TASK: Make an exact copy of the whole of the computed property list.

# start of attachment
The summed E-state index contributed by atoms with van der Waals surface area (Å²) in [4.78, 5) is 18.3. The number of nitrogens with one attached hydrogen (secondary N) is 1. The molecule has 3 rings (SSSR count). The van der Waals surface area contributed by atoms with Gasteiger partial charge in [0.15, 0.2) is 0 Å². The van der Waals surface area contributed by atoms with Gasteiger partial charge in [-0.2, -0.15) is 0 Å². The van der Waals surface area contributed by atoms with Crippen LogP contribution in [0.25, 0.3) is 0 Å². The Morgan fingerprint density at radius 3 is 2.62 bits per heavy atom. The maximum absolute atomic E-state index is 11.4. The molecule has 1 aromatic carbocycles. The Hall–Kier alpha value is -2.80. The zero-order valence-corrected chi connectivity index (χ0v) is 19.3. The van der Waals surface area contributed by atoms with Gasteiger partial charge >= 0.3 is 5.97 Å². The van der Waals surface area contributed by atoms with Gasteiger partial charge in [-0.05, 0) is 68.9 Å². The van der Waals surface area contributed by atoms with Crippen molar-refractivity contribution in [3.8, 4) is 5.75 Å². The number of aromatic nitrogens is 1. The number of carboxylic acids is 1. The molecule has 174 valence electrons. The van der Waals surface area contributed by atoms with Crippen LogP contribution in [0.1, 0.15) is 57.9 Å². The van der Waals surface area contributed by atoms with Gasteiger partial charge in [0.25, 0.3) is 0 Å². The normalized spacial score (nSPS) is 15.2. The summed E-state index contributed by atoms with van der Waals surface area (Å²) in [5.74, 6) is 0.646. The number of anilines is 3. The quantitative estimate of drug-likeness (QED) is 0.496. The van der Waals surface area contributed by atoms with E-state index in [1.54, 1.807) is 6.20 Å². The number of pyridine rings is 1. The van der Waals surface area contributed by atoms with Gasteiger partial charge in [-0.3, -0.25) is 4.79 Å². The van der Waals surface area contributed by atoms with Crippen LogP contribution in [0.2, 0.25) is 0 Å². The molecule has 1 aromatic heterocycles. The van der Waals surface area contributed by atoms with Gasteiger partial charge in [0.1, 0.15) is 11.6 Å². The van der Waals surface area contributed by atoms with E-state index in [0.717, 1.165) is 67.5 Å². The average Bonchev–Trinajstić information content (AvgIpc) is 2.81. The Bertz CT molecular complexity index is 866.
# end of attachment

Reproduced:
The summed E-state index contributed by atoms with van der Waals surface area (Å²) in [4.78, 5) is 18.3. The number of nitrogens with one attached hydrogen (secondary N) is 1. The molecule has 3 rings (SSSR count). The van der Waals surface area contributed by atoms with Gasteiger partial charge in [0.15, 0.2) is 0 Å². The van der Waals surface area contributed by atoms with Gasteiger partial charge in [-0.2, -0.15) is 0 Å². The van der Waals surface area contributed by atoms with Crippen LogP contribution in [0.25, 0.3) is 0 Å². The Morgan fingerprint density at radius 3 is 2.62 bits per heavy atom. The maximum absolute atomic E-state index is 11.4. The molecule has 1 aromatic carbocycles. The Hall–Kier alpha value is -2.80. The zero-order valence-corrected chi connectivity index (χ0v) is 19.3. The van der Waals surface area contributed by atoms with Gasteiger partial charge >= 0.3 is 5.97 Å². The van der Waals surface area contributed by atoms with Gasteiger partial charge in [-0.05, 0) is 68.9 Å². The van der Waals surface area contributed by atoms with Crippen molar-refractivity contribution in [3.8, 4) is 5.75 Å². The number of aromatic nitrogens is 1. The number of carboxylic acids is 1. The molecule has 174 valence electrons. The van der Waals surface area contributed by atoms with Crippen LogP contribution in [0.1, 0.15) is 57.9 Å². The van der Waals surface area contributed by atoms with Gasteiger partial charge in [0.25, 0.3) is 0 Å². The normalized spacial score (nSPS) is 15.2. The summed E-state index contributed by atoms with van der Waals surface area (Å²) in [5.74, 6) is 0.646. The number of anilines is 3. The quantitative estimate of drug-likeness (QED) is 0.496. The van der Waals surface area contributed by atoms with E-state index in [1.54, 1.807) is 6.20 Å². The number of pyridine rings is 1. The van der Waals surface area contributed by atoms with Gasteiger partial charge in [-0.3, -0.25) is 4.79 Å². The van der Waals surface area contributed by atoms with Crippen LogP contribution in [0.2, 0.25) is 0 Å². The molecule has 1 aromatic heterocycles. The van der Waals surface area contributed by atoms with Gasteiger partial charge in [0.1, 0.15) is 11.6 Å². The van der Waals surface area contributed by atoms with E-state index in [0.717, 1.165) is 67.5 Å². The average Bonchev–Trinajstić information content (AvgIpc) is 2.81. The Bertz CT molecular complexity index is 866.